Planning for the future in the long term is also important and can be increasingly stressful for a caregiver when, sometimes, two futures are being planned—one based on survival and the other based on the possibility of losing your loved one. All of us, whether we have been diagnosed with cancer or not, should have in place necessary paperwork pertaining to a healthcare agent, a power of attorney, and a will. You can ask your loved one if he or she needs or wants assistance. It is in everyone’s best interest that you begin this process sooner rather than later. Having essential paperwork under control will allow you to have peace of mind.

7.  Accept a Helping Hand
It is okay to have helpers. In fact, you may find that learning to let go and to say yes to offers of help will ease your anxiety and lift your spirits. People often want to chip in but aren’t quite sure what type of assistance you need. It is helpful to make a list of all caregiving tasks, small to large. That way when someone asks, “Is there anything I can do?” you are able to offer them specific choices.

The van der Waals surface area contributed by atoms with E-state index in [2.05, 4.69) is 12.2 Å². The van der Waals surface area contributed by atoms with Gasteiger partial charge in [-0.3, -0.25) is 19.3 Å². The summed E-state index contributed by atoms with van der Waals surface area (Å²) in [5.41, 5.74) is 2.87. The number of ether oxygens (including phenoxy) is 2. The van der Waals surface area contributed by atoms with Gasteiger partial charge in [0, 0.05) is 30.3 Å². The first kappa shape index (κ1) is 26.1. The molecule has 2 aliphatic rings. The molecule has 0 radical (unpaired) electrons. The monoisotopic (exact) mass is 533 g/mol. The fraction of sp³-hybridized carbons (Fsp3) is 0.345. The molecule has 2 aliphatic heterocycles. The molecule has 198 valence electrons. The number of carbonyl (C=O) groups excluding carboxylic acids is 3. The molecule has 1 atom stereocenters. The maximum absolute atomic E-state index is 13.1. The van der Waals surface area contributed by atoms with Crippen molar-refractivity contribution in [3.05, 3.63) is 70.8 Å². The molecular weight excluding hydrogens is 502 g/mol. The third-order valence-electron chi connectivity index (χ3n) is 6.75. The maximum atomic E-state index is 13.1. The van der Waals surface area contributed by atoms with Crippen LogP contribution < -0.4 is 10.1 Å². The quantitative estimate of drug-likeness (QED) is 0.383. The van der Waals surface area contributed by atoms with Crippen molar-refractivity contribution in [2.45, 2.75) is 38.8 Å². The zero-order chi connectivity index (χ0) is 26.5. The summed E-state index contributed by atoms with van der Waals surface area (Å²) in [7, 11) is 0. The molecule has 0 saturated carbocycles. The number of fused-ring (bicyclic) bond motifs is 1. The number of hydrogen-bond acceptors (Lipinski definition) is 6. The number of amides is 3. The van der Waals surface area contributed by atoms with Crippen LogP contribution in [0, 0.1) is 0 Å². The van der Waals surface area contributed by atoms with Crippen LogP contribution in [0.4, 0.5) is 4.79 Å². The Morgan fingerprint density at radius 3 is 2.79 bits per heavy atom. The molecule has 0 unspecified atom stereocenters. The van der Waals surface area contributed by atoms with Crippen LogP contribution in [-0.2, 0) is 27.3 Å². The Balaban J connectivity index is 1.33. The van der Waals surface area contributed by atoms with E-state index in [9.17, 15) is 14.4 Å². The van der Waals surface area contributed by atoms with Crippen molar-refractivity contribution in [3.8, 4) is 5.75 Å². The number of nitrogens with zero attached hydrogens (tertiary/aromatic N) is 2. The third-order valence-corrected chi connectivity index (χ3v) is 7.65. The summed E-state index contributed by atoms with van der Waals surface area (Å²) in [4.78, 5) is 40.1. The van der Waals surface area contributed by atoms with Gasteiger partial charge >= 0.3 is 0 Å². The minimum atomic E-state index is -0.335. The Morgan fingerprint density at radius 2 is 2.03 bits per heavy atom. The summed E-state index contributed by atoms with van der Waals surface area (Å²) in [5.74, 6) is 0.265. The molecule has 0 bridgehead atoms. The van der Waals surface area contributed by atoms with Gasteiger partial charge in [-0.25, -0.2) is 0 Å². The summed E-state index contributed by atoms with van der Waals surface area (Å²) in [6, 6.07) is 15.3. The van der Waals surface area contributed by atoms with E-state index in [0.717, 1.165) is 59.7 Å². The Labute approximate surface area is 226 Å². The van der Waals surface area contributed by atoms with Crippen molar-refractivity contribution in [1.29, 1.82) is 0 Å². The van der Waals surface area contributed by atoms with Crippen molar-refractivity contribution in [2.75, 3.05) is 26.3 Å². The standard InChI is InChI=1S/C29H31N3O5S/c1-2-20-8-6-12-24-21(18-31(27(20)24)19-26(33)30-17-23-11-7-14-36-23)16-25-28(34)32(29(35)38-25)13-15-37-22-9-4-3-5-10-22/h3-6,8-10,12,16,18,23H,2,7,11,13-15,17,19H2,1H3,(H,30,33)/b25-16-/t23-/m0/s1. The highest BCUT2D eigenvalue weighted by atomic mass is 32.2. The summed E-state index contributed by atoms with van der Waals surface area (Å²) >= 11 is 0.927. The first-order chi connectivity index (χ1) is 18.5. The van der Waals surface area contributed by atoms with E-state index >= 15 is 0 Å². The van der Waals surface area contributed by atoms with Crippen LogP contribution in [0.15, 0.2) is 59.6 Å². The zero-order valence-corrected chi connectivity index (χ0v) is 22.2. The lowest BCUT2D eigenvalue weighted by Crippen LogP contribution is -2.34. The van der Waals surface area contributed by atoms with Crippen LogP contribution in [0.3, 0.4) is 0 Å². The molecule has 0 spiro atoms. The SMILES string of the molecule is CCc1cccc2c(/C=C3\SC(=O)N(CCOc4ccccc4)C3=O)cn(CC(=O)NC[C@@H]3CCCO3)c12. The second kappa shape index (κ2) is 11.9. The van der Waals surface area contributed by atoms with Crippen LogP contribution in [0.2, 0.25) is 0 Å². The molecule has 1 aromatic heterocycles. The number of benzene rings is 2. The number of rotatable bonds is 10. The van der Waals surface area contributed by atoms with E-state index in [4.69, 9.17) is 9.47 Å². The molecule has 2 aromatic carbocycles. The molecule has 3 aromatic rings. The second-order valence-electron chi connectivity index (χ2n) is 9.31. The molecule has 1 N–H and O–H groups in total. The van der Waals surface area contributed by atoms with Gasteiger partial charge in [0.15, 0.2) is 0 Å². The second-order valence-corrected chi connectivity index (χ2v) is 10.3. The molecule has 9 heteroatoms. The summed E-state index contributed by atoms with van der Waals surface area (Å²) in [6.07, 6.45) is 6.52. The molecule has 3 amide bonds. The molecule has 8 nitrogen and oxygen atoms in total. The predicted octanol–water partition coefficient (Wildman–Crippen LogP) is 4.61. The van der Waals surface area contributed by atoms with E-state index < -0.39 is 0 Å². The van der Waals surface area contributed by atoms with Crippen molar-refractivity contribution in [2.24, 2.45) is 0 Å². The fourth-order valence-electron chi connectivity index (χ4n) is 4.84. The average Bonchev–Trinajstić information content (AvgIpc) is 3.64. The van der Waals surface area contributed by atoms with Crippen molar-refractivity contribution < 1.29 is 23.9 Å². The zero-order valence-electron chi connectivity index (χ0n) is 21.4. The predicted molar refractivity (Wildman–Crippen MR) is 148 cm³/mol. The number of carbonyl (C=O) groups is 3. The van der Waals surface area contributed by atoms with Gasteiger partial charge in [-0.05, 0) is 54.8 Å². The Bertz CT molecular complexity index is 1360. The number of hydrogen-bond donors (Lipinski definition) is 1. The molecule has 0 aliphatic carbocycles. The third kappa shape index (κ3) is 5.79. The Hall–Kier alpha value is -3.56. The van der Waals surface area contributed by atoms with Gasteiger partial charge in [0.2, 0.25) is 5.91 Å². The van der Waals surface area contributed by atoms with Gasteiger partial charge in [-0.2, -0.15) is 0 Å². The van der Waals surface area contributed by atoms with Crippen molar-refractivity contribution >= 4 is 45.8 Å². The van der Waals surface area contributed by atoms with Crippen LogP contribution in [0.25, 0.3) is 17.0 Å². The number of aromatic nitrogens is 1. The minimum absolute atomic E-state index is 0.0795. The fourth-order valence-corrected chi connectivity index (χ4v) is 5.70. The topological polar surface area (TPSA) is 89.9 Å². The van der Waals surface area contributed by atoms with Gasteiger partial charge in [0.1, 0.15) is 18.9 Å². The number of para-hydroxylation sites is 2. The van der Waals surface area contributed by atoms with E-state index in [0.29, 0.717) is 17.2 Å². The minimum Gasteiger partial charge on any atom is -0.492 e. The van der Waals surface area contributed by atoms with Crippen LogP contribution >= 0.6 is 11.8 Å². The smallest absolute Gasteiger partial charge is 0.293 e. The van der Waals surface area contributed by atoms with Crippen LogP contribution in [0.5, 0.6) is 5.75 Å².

8. Be Mindful of Your Health
To be strong for your loved one, you need to take care of yourself. It is easy to lose sight of your own health when you are focused on your loved one. But if your own health is in jeopardy, who will take care of your loved one? Be sure to tend to any physical ailments of your own that arise—this includes scheduling regular checkups and screenings. And remember what Mom always said: eat well and get enough sleep.

9. Consider Exploring Stress Management Techniques
Even if you have never practiced mind-body exercises before, you may find that meditation, yoga, listening to music, or simply breathing deeply will relieve stress. Research shows that these practices can enhance the immune system as well as the mind’s ability to influence bodily functions and relieve symptoms.

Mind-body (or stress reduction) interventions use a variety of techniques to help you relax mentally and physically. Examples include meditation, guided imagery, and healing therapies that tap your creative outlets, such as art, music, and dance. If this interests you, seek out guidance or instruction to help you become your own expert on entering into a peaceful, rejuvenated state. Managing your stress is an excellent way to make sure the watering can stays full.

10. Do What You Can, Admit What You Can’t
Throughout these 10 tips, we have touched on many tasks associated with caring for a loved one. Even seasoned caregivers find themselves caught up in the whirlwind of appointments, daily errands, and medicine doses. No one can do everything. It is okay to acknowledge your limits. Come to terms with feeling overwhelmed (it will happen) and resolve to be firm when deciding what you can and cannot handle on your own. Your loved one needs you. You cannot do this alone. Together you can get through.


Copyright © 2016 CancerConnect. All Rights Reserved.